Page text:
Coaches are acting funny, players are pulling out the good luck charms and wives are sleeping alone — even when their husbands are playing at home.
It must be Stanley Cup Playoff time.
Nothing cranks up the intensity quite like the NHL’s second season.
“Everyone’s really excited,” Detroit Red Wings forward Darren Helm, the pride of St. Andrews, was saying Tuesday. “It’s the first time we haven’t had home-ice advantage going into the first round. It’s new for everybody here.”
Helm was on the phone from Phoenix, a strange place for anybody to be at this time of year, at least with a hockey stick in their hands.
The fourth-seeded Coyotes, life or death to even survive as a franchise, are in the Cup chase for the first time in eight years.
In their way, a Red Wings team, seeded fifth, that had an off year but has rediscovered its swagger just in time, going 8-1-1 down the stretch.
“You can definitely see we’re playing with a lot of confidence right now,” Helm said. “We’re back to that mentality where we’re expecting to win games. We’ve got a good enough team to make a good push, here.”
This isn’t Helm’s first post-season rodeo. In fact, he’s been something of a playoff specialist, getting called up from the AHL to contribute to Detroit’s last two Cup runs, winning a championship in his first.
Now that he finally has a full NHL season under his belt, managing his first 11 regular-season goals, the lightning-fast 23-year-old has a secure spot on the Wings’ third line.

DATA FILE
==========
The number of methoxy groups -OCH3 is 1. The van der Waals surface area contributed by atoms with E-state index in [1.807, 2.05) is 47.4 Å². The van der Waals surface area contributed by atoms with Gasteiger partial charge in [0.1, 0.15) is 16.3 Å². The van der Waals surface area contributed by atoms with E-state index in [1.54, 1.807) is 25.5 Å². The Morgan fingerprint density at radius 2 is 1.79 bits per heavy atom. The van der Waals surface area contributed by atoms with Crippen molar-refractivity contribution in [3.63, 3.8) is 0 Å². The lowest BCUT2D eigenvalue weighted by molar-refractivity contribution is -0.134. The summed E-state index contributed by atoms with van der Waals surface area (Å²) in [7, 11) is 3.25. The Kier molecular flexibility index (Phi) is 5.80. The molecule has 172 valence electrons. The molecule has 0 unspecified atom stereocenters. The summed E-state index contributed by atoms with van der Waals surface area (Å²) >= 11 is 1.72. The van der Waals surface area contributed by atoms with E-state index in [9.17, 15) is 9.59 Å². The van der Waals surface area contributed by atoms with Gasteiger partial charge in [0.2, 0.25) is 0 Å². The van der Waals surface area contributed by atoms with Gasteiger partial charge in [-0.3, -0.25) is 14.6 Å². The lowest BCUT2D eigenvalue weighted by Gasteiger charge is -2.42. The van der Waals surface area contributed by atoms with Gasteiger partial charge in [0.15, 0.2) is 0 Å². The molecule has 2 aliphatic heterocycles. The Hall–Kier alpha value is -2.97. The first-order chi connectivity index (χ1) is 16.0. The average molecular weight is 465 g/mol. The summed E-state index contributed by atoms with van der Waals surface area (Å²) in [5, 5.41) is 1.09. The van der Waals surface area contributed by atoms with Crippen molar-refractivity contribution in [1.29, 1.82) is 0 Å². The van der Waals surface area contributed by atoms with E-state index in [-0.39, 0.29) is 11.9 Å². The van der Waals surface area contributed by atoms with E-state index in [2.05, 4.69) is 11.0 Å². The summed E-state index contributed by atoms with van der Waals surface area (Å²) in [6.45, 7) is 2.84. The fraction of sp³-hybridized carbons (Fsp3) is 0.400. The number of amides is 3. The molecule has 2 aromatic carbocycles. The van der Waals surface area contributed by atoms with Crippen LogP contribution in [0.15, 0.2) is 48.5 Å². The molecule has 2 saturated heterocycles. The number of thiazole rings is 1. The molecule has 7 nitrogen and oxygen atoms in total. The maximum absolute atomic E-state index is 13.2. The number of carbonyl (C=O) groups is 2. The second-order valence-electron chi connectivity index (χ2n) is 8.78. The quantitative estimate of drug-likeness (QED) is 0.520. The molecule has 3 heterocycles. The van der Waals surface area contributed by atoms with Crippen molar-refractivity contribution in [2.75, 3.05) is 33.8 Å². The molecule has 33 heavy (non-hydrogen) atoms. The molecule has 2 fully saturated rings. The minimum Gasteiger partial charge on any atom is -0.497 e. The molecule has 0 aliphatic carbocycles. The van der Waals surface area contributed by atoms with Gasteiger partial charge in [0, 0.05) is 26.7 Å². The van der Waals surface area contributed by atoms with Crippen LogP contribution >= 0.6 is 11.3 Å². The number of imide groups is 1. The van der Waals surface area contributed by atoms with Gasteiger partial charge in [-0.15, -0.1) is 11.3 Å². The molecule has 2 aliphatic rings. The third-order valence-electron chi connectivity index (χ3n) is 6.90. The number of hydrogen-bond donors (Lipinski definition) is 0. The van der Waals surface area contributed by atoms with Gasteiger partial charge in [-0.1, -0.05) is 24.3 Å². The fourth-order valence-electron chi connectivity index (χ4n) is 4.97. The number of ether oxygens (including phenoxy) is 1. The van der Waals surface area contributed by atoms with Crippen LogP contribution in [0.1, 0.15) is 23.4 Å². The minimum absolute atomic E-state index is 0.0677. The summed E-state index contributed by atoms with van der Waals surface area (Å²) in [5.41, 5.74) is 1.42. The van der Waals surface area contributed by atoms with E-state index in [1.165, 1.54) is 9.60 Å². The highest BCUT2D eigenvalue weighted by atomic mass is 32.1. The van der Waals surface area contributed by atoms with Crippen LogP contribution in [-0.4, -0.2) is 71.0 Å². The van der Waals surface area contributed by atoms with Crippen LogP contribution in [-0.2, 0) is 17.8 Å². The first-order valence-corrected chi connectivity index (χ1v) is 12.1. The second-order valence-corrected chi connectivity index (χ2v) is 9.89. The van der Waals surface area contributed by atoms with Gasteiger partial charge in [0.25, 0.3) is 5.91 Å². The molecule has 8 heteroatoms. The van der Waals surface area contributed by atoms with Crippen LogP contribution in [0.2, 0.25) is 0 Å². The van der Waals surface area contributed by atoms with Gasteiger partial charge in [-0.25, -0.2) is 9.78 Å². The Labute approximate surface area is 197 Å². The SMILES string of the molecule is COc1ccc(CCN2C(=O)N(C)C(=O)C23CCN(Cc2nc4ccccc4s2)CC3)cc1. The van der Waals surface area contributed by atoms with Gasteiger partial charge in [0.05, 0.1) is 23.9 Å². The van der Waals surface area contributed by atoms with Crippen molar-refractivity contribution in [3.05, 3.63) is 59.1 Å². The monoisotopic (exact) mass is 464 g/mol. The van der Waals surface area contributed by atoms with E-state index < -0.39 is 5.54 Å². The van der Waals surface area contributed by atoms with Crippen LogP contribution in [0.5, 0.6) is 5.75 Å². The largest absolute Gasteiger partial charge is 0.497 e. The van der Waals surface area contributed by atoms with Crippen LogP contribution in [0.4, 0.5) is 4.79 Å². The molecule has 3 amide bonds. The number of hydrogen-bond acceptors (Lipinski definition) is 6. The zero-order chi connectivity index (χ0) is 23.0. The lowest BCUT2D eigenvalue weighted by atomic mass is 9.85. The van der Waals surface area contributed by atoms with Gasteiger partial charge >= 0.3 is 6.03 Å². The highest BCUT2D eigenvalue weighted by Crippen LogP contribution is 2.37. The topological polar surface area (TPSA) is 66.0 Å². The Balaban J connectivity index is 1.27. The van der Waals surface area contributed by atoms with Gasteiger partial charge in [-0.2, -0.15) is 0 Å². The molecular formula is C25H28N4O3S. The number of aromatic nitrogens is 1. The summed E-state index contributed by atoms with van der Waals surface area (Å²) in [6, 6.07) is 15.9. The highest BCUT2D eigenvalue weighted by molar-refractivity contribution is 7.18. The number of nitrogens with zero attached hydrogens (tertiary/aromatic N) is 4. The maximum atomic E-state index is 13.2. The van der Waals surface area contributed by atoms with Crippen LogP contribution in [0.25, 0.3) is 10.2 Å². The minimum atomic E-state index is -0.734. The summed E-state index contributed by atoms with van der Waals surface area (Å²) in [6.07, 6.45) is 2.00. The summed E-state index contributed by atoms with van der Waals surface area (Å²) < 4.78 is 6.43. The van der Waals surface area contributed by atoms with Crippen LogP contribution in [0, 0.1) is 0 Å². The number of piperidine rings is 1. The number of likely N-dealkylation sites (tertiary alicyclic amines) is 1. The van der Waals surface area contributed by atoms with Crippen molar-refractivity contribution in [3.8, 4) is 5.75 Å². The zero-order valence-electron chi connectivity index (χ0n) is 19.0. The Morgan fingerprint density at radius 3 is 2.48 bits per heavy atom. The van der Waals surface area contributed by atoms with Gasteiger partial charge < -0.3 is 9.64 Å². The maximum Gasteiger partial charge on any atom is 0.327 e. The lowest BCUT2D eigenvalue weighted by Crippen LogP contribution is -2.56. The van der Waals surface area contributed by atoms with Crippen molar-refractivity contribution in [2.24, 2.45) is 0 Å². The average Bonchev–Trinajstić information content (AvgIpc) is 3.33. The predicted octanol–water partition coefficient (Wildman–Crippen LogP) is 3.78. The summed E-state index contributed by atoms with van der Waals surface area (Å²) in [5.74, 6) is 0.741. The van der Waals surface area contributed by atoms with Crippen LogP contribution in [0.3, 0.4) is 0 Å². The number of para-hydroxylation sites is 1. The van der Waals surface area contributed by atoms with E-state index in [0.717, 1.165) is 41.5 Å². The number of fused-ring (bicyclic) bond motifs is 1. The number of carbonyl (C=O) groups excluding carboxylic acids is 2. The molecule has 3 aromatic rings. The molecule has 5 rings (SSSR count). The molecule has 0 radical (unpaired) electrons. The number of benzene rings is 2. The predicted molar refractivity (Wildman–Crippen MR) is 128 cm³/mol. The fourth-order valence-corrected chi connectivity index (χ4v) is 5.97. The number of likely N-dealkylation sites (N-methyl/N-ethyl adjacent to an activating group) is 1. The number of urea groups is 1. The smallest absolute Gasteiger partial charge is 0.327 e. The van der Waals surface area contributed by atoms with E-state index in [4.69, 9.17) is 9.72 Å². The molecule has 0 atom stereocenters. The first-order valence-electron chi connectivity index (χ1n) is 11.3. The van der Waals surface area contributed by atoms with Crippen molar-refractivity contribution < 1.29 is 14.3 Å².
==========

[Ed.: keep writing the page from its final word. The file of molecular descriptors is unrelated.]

It’s a superstitious bunch in Hockeytown, Helm admitted. If things are going well, rituals are observed religiously.
At this time of year, the focus gets cranked up a few notches, too.
At home, Wings players have the option of checking into a hotel to get away from the distractions at home.
“I live by myself so I don’t have to worry about too many distractions,” Helm cracked.
In New Jersey, they don’t get a choice.
We couldn’t reach Winnipeg’s Travis Zajac because his wife said he’d already checked into the team hotel in preparation for Games 1 and 2, at home, to Philadelphia.
The pressure of being a top seed hasn’t changed the way they’re doing business in Washington.
Winkler’s Eric Fehr, one of seven 20-goal scorers in the vaunted Capitals lineup, says he’s sleeping in his own bed this week.
As for the bed the Caps have made for themselves, it looks pretty comfy. If the Wings have a new role as road warriors in the West, the Caps are trying to get their heads around being Cup favourites in the East.
“It’s a bit of a different element for us,” Fehr told the Sun. “The last couple of years we were just happy to be in the playoffs.
“We’ve said all along our goal is to win the Stanley Cup. Now it’s time to go out and show how badly we want to win it.”
There’s been plenty of intrigue surrounding the Caps as their series with Montreal approaches, everything from rumoured injuries to superstar Alex Ovechkin to questions about who’ll start in goal, an issue head coach Bruce Boudreau finally put to rest by anointing Jose Theodore, Tuesday.
Fehr’s not sure who Boudreau will have him playing with, either.
“He’s a pretty superstitious guy, so you could see all kinds of things happening,” he said, recalling the year Boudreau rode the same ugly neck tie all the way to the AHL’s Calder Cup title.
As for Fehr, he claims to stay far away from superstition.
Then again, he’s been riding Ovechkin’s super-curved stick all year, to the tune of 21 goals.
“It’s a science thing,” Fehr said.
Sure it is.
Let the Cup chase begin.